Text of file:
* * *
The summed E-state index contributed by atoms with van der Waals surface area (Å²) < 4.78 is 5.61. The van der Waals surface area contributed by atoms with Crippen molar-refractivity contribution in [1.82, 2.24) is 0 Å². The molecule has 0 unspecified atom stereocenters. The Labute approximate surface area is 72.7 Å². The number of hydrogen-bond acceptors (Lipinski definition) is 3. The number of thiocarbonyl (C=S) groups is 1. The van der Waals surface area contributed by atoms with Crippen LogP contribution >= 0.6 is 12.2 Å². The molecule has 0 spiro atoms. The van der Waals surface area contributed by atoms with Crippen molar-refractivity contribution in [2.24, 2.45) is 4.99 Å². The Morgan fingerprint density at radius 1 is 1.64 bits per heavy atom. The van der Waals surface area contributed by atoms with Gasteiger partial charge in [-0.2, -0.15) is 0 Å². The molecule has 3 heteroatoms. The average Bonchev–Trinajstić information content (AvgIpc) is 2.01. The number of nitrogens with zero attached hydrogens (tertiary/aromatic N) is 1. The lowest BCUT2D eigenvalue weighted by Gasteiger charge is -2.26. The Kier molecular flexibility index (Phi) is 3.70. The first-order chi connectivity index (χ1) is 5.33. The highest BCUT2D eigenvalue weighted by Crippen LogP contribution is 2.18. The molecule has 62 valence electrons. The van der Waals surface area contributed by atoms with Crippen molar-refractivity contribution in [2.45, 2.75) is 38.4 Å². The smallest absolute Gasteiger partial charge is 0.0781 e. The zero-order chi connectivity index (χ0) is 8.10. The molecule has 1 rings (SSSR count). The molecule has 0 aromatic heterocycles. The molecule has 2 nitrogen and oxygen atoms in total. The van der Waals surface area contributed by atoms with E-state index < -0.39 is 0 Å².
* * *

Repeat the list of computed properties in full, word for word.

The summed E-state index contributed by atoms with van der Waals surface area (Å²) < 4.78 is 5.61. The van der Waals surface area contributed by atoms with Crippen molar-refractivity contribution in [1.82, 2.24) is 0 Å². The molecule has 0 unspecified atom stereocenters. The Labute approximate surface area is 72.7 Å². The number of hydrogen-bond acceptors (Lipinski definition) is 3. The number of thiocarbonyl (C=S) groups is 1. The van der Waals surface area contributed by atoms with Crippen LogP contribution >= 0.6 is 12.2 Å². The molecule has 0 spiro atoms. The van der Waals surface area contributed by atoms with Crippen molar-refractivity contribution in [2.24, 2.45) is 4.99 Å². The Morgan fingerprint density at radius 1 is 1.64 bits per heavy atom. The van der Waals surface area contributed by atoms with Gasteiger partial charge in [-0.2, -0.15) is 0 Å². The molecule has 3 heteroatoms. The average Bonchev–Trinajstić information content (AvgIpc) is 2.01. The number of nitrogens with zero attached hydrogens (tertiary/aromatic N) is 1. The lowest BCUT2D eigenvalue weighted by Gasteiger charge is -2.26. The Kier molecular flexibility index (Phi) is 3.70. The first-order chi connectivity index (χ1) is 5.33. The highest BCUT2D eigenvalue weighted by Crippen LogP contribution is 2.18. The molecule has 62 valence electrons. The van der Waals surface area contributed by atoms with Crippen molar-refractivity contribution in [2.45, 2.75) is 38.4 Å². The smallest absolute Gasteiger partial charge is 0.0781 e. The zero-order chi connectivity index (χ0) is 8.10. The molecule has 1 rings (SSSR count). The molecule has 0 aromatic heterocycles. The molecule has 2 nitrogen and oxygen atoms in total. The van der Waals surface area contributed by atoms with E-state index < -0.39 is 0 Å².